Top officials of the U.S. central bank are gathered in Washington, debating whether to raise short-term interest rates on Wednesday, and by how much.
Most economists expect the Federal Reserve to boost the benchmark rate a modest quarter of a percent, to a range between one and 1.25 percent.
The Fed cut rates nearly to zero at the worst of the financial crisis to make borrowing cheaper in a bid to boost economic growth and employment. Since then, the recovering economy and improved unemployment rate, at 4.3 percent, have prompted the central bank to gradually raise rates.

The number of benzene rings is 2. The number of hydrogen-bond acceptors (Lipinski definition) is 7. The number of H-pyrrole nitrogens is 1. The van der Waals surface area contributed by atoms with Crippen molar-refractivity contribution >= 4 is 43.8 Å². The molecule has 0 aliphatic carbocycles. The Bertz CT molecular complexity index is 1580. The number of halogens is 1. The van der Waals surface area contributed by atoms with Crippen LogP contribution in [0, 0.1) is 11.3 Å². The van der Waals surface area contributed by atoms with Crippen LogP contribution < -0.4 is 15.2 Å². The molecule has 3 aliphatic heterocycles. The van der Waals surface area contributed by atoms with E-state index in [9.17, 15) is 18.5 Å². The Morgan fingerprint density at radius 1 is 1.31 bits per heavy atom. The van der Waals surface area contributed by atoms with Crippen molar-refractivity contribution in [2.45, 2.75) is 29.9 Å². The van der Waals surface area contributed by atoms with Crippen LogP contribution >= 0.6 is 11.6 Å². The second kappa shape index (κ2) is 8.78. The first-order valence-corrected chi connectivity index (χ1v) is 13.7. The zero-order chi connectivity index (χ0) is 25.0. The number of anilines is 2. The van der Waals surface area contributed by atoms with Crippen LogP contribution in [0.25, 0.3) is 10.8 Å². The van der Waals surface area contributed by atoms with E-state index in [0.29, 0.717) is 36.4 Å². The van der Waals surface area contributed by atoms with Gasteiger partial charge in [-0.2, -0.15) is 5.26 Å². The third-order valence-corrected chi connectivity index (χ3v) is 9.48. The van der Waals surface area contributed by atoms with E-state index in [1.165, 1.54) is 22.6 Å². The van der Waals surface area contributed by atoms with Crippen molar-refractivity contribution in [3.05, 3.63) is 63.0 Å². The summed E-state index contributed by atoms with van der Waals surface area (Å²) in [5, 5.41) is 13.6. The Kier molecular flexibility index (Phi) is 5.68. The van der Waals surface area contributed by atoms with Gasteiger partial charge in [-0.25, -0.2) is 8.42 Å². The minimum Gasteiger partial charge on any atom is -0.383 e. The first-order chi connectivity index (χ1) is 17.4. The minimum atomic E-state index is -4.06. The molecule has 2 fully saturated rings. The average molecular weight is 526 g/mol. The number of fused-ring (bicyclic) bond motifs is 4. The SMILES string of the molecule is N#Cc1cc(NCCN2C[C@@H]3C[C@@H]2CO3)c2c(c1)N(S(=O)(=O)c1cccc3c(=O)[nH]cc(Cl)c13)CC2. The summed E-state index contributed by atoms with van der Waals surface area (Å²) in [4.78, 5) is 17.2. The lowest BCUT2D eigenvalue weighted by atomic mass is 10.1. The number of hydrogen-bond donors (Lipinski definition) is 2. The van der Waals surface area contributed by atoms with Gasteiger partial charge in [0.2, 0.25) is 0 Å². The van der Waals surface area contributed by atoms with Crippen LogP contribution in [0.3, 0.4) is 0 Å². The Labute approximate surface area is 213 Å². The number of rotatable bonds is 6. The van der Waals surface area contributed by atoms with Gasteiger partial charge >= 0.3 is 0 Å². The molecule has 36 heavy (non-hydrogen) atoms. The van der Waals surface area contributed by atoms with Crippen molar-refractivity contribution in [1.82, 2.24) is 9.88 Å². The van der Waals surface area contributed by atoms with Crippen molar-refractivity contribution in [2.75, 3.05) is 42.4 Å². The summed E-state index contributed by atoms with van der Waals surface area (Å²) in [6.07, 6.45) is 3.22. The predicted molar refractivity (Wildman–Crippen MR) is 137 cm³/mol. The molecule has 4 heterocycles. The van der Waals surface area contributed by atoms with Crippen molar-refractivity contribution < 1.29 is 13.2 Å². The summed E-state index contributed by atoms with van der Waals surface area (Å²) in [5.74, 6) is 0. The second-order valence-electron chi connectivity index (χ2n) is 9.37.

Officials worry that keeping rates too low for too long could spark a burst of inflation that could hurt the economy. The Fed’s job is to keep prices stable and encourage full employment. However, Tuesday’s newest data on inflation at the wholesale level shows little change. Fed officials have been trying to get inflation to rise to a low-but-manageable rate of about two percent.
Federal Reserve Chair Janet Yellen is scheduled to meet with journalists Wednesday afternoon, where she is likely to get questions about possible future interest rate hikes. She may also explain more about the Fed’s plans to gradually sell off the huge number of securities that the central bank bought during the financial crisis in a complex effort to stimulate the economy.
Meanwhile, officials will get new information on changes in consumer prices and retail sales before they make their decision on interest rates. Investors watch retail sales closely because consumer demand drives most U.S. economic activity.